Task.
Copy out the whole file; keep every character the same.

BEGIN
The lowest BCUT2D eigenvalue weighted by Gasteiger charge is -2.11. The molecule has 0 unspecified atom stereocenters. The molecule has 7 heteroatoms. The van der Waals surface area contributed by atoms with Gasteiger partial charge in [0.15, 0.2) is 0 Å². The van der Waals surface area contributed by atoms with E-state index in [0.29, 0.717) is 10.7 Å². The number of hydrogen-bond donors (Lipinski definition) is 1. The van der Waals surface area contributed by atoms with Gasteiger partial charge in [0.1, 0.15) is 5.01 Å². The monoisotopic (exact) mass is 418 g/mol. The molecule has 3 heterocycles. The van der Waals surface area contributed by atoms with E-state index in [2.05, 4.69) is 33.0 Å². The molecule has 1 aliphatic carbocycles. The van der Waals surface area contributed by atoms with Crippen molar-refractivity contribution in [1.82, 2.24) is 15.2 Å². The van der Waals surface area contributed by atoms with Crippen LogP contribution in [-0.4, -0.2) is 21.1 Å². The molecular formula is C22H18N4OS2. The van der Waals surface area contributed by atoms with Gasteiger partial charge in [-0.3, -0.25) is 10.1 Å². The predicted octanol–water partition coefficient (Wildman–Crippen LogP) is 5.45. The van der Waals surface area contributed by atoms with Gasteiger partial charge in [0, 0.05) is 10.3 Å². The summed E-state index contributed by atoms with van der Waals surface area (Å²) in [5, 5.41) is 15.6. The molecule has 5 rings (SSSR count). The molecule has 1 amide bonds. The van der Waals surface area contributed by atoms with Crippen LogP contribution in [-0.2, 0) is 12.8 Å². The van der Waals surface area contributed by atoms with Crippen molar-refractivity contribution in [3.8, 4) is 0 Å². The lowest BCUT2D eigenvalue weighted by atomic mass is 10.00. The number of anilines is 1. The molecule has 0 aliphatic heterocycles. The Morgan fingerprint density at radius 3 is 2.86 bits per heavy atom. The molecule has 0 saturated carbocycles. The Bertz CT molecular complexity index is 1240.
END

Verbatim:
The lowest BCUT2D eigenvalue weighted by Gasteiger charge is -2.11. The molecule has 0 unspecified atom stereocenters. The molecule has 7 heteroatoms. The van der Waals surface area contributed by atoms with Gasteiger partial charge in [0.15, 0.2) is 0 Å². The van der Waals surface area contributed by atoms with E-state index in [0.29, 0.717) is 10.7 Å². The number of hydrogen-bond donors (Lipinski definition) is 1. The van der Waals surface area contributed by atoms with Gasteiger partial charge in [0.1, 0.15) is 5.01 Å². The monoisotopic (exact) mass is 418 g/mol. The molecule has 3 heterocycles. The van der Waals surface area contributed by atoms with E-state index in [2.05, 4.69) is 33.0 Å². The molecule has 1 aliphatic carbocycles. The van der Waals surface area contributed by atoms with Crippen molar-refractivity contribution in [1.82, 2.24) is 15.2 Å². The van der Waals surface area contributed by atoms with Crippen LogP contribution in [-0.4, -0.2) is 21.1 Å². The molecular formula is C22H18N4OS2. The van der Waals surface area contributed by atoms with Gasteiger partial charge in [-0.3, -0.25) is 10.1 Å². The predicted octanol–water partition coefficient (Wildman–Crippen LogP) is 5.45. The van der Waals surface area contributed by atoms with Gasteiger partial charge in [0, 0.05) is 10.3 Å². The summed E-state index contributed by atoms with van der Waals surface area (Å²) in [5, 5.41) is 15.6. The molecule has 5 rings (SSSR count). The molecule has 1 amide bonds. The van der Waals surface area contributed by atoms with Crippen LogP contribution in [-0.2, 0) is 12.8 Å². The van der Waals surface area contributed by atoms with Crippen molar-refractivity contribution in [3.8, 4) is 0 Å². The lowest BCUT2D eigenvalue weighted by atomic mass is 10.00. The number of anilines is 1. The molecule has 0 aliphatic heterocycles. The Morgan fingerprint density at radius 3 is 2.86 bits per heavy atom. The molecule has 0 saturated carbocycles. The Bertz CT molecular complexity index is 1240.